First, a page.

Steve Jobs, a biography by Walter Isaacson, will be released tomorrow.Throughout the past week, multiple excerpts and surprising facts have been leaked.
We rounded up everything out there from the book, which is based on more than 40 interviews with Apple’s remarkable founder.
When Jobs was 13, he saw starving children on the cover of Life magazine. He asked his Sunday school teacher if God knew what would happen to the children.
After that he never returned to church and he never went back to Christianity.
Jobs found inspiration from many things, one of which was drugs.
At age 15, Jobs first smoked marijuana. Before graduating high school he tried LSD; he called it a 'profound experience, one of the most important things in my life.'
Jobs' iPod had 15+ Bob Dylan albums and 3 Yo-Yo Ma albums. He only had one book downloaded on his iPad 2.
Jobs' iPod collection had an abundance of Bob Dylan and Yo-Yo Ma. Jobs once said that Yo-Yo Ma was the best case for God's existence.
Jobs only had one book on his iPad 2, An Autobiography of a Yogi. He read it once every year from the time he was a teenager.
Apple designer Jony Ive has a lot of power within the company. Jobs set it up that way and called Ive his 'spiritual partner.'
'Most people in Steve's life are replaceable,' Jobs' wife told Isaacson. 'But not Jony.'
According to a 60 Minutes interview with Walter Isaacson, Jobs used to frequent a restaurant his father managed in the 1980s.
Jobs was adopted and befriended his biological sister, Mona Simpson. Simpson met their father who told her, 'I wish you could have seen me when I was running a bigger restaurant… Everybody used to come there… Even Steve Jobs used to eat there. Yeah, he was a great tipper.
According to the Telegraph, Bill Clinton placed a phone call to Steve Jobs when he was president. He was under public scrutiny for the Monica Lewinsky sex scandal.
Jobs reportedly told the president, 'I don't know if you did it, but if so, you've got to tell the country.' There was apparently a long silence on the other end of the line.
Jobs didn't like Eric Schmidt because he felt Google stole the iPhone's interior to make Android.
'I will spend my last dying breath if I need to, and I will spend every penny of Apple's $40 billion in the bank, to right this wrong,' Jobs told Isaacson. 'I'm going to destroy Android, because it's a stolen product. I'm willing to go thermonuclear war on this.'
Last spring, Jobs started meeting with people he wanted to see before he died. One of them was Bill Gates.
Jobs' to do list had a meeting with Bill Gates on it.
Jobs wasn't impressed by Gates, though. 'Bill is basically unimaginative and has never invented anything, which is why I think he's more comfortable now in philanthropy than technology,' Jobs said. 'He'd be a broader guy if he had dropped acid once or gone off to an ashram when he was younger.'
Gates, meanwhile, found Jobs to be strange. 'He really never knew much about technology, but he had an amazing instinct for what works,' Gates said. Gates also called Jobs 'fundamentally odd' and 'weirdly flawed as a human being.'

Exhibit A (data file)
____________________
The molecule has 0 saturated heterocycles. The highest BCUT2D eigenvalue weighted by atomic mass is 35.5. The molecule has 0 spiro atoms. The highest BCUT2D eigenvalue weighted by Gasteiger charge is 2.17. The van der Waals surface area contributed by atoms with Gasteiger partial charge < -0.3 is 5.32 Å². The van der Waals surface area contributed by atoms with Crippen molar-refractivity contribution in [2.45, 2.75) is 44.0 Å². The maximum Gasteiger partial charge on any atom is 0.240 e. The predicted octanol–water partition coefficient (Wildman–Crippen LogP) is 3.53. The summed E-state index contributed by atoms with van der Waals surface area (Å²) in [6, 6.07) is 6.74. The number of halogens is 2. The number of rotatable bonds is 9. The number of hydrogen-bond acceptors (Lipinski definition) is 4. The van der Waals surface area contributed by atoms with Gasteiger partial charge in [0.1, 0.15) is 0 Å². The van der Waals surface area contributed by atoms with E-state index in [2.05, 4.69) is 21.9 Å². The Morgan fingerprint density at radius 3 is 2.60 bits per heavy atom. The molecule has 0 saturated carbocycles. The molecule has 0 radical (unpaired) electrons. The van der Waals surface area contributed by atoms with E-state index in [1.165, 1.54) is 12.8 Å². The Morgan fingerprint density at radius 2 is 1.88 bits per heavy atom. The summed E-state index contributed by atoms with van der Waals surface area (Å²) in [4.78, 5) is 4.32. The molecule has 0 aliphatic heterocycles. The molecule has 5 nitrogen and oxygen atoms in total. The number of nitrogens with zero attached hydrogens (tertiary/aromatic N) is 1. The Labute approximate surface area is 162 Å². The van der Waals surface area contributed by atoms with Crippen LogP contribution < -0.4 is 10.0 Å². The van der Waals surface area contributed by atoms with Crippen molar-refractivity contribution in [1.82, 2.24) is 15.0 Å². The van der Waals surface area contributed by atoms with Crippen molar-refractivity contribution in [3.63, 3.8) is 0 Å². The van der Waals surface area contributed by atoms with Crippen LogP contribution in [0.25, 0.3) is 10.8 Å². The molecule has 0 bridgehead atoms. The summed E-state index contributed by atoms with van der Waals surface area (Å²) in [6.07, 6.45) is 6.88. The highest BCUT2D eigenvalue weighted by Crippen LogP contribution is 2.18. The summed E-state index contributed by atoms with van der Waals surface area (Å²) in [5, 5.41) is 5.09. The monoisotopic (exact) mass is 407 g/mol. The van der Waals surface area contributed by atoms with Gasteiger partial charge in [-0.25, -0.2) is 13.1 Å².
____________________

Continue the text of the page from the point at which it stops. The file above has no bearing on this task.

Despite his quarrel with Eric Schmidt, Jobs gave Larry Page some advice for Google.
He told Page that Google was turning into Microsoft, and that it had too many mediocre products bringing it down.
Keep five products and get rid of the rest, he told Page. 'Figure out what Google wants to be when it grows up. It's now all over the map.'
Jobs told Obama he would be a one-term president because of the country's anti-business regulations.
In a 2010 meeting with the president, Jobs told Obama he was headed for a one-term presidency. He cited the corrupt education system and un-business-friendly laws as major problems.
Still, Obama and Jobs stayed in touch. Jobs even offered to help with Obama's 2012 campaign.
'He had made the same offer in 2008, but he'd become annoyed when Obama's strategist David Axelrod wasn't totally deferential,' writes Isaacson (via The Huffington Post). Jobs wanted to create a campaign that would be as epic as Ronald Reagan's Morning in America ads.
Jobs trashed the first design of the new Cupertino campus because his son thought it looked phallic.
When the iPad launched, many people mocked it. They said it wasn't impressive or necessary and that the name was terrible. Jobs received more than 800 emails from consumers about it.
Jobs didn't take the lukewarm reception well. He told Isaacson, 'I kind of got depressed today. It knocks you back a bit.' (via The Huffington Post)
Jobs initially trashed the idea for apps. One of Apple's board members called him a dozen times until he changed his mind.
Jobs made many great decisions for Apple, but he initially rejected one of its most well-known inventions: Apps.
According to Isaacson, 'Jobs at first quashed the discussion, partly because he felt his team did not have the bandwidth to figure out all the complexities that would be involved in policing third-party app developers.'
Apple board member Art Levinson called Jobs at least a dozen times asking him to change his mind. He did.
After his pancreatic cancer diagnosis in 2004, Jobs opted not to have surgery. He later regretted the decision.
According to The Huffington Post, Jobs told former Apple CEO John Scully early on that he thought he'd have to accomplish a lot in a short amount of time.
'We all have a short period of time on this earth. We probably only have the opportunity to do a few things really great and do them well. None of us has any idea how long we're going to be here nor do I, but my feeling is I've got to accomplish a lot of these things while I'm young.'
For Jobs, presentation was everything.
He promised not to look over Walter Isaacson's shoulder as he was writing the book, but did make one request: the cover had to be awesome.
From Janet Maslin's review in The New York Times: 'Mr. Jobs promised... not to meddle with anything but the book's cover. (Boy, does it look great.)'